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Crow Wing County: Tackling community problems in new way

Bridges of Hope Executive Director Kassie Heisserer1 / 2
Crow Wing County Community Services Director Kara Terry2 / 2

Crow Wing County officials are taking a new tact in dealing with issues such as suicide, juvenile offenses and dropout rates by partnering with Bridges of Hope for a "self-healing community."

The idea is to "engage the public, inspire innovation, support peer helping and ease the daily stress burden of parents to promote change so that together communities can better protect and nurture the next generation."

"We actually were the instigators of this whole idea," Community Services Director Kara Terry said of the early stages of the collaboration—a first for the Brainerd lakes area community.

The self-healing community model aims to build a community capacity to improve outcomes for health and social issues by reducing and preventing adverse childhood experiences such as abuse, neglect and household dysfunction, according to the Robert Wood Johnson Foundation.

"We would often as a county come in and say, 'How do we fix this for you?'" Terry said. "But how do we flip that on its head and say, 'What is it about you, about this neighborhood ... that we can help support to reduce cases of child protection or chemical dependency issues or whatever?'"

By promoting community and culture change, self-healing communities can help make dramatic reductions in youth and family problems and "develop strong networks that promote greater collaboration across the community," according to Terry.

"We had mapped out our child protection calls throughout the county and identified a few different, what we call 'hot spots,' within the county in which the majority of our child protection cases came from. One of those areas was northeast Brainerd, another was Crosby," Terry said.

"We were looking at this data or the information, and we were trying to figure out how could we do things differently because what we've been doing has led us to the point where there are these hot spot neighborhoods."

The initiative will lead to more who are able to work in the community, which will benefit local businesses facing a worker shortage, while more stable families will also lead to a decrease in adverse childhood experiences, according to self-healing community model proponents.

"When you are working on a really macro level, real change takes time," said Kassie Heisserer, Bridges of Hope executive director. "Our primary focus is to connect people to resources, so this project fits well within our mission."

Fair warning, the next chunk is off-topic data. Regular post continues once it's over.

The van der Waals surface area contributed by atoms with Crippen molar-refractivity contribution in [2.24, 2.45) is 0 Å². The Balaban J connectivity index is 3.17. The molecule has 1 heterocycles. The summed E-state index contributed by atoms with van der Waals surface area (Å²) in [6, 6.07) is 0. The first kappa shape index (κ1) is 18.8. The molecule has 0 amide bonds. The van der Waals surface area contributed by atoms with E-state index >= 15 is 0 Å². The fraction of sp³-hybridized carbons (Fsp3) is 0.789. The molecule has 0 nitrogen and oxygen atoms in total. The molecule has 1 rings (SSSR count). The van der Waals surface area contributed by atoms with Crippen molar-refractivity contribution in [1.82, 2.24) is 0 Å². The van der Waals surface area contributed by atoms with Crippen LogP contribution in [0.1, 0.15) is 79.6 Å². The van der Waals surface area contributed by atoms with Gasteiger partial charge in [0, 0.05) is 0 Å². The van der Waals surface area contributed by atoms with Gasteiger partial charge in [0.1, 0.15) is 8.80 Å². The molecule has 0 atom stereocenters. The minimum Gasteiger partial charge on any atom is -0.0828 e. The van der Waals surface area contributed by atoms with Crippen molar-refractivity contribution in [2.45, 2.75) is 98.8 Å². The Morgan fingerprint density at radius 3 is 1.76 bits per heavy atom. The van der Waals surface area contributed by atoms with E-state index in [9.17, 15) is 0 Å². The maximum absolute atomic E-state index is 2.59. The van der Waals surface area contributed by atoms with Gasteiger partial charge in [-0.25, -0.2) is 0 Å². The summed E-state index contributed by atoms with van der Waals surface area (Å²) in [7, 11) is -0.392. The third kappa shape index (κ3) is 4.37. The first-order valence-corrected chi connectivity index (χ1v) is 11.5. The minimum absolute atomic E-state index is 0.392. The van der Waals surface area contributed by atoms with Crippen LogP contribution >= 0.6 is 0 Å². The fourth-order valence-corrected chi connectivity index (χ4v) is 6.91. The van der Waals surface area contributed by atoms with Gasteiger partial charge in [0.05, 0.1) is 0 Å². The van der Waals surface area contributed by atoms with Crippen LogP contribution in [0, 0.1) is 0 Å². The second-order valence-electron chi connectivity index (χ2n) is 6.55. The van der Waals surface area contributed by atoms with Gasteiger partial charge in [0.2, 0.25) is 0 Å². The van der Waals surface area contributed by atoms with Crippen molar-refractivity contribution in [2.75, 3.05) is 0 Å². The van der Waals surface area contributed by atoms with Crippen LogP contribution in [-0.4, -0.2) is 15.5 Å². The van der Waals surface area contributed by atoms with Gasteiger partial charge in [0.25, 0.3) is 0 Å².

The nonprofit hopes to raise $100,000 to fund the first year of the five-year project—primarily the cost it will take to employ a person to work on the project in the summer or early fall.

"Really what that project coordinator is going to do is help facilitate conversations and ideas within the community itself, and it is those folks, those individuals, who are the ones coming up with their solutions, and we're just helping connect the dots for them," Heisserer said.

Terry, Community Services Business Manager Rachel Grimes and Division Manager Kara Griffin met Monday, June 11, to schedule a meeting with Bridges of Hope to develop a work plan.

The vision of the Brainerd-based Bridges of Hope includes "partnerships within the broader community to help strengthen, stabilize and support families in the lakes area, sending a message of hope and empowering families to thrive."

"Child protection—while they do wonderful work—isn't always the most accepted by people, just because of the work that they do, and so we looked for a nonprofit that we could partner with in the community to actually do this good work," Terry said of Bridges of Hope.

Crow Wing Energized conducted a recent survey that showed two-thirds of respondents are overweight or obese, and 25 to 40 percent have high blood pressure and cholesterol, mental health conditions and arthritis, which the county and Bridges of Hope may tackle in the project.

"We're still finalizing kind of what we think our goals are going to be ... but we've seen that in Washington state, they saw a decrease in juvenile arrests for violent crime, high school dropout rates were lower ... so we're hoping to replicate a lot of those results," Heisserer said.

Organizers of the self-healing communities models anticipate the implementation of the model will take 24 to 36 months with observable outcomes in three to five years.

"Self-healing communities will benefit community partners. The educational system will likely benefit from better attendance and increased graduation rates. Law enforcement, the courts and the jail will benefit from decreased crime both in juvenile and adult populations," Terry said.

According to the Robert Wood Johnson Foundation, Washington communities that used the model for eight years or greater reduced the rates of child abuse and neglect, family and youth violence, youth substance abuse, dropping out of school, teen pregnancy and youth suicide.

"Community providers will benefit from a deeper connection to the community and increased awareness of the services that are available to help individuals who are in need of support," Terry said.

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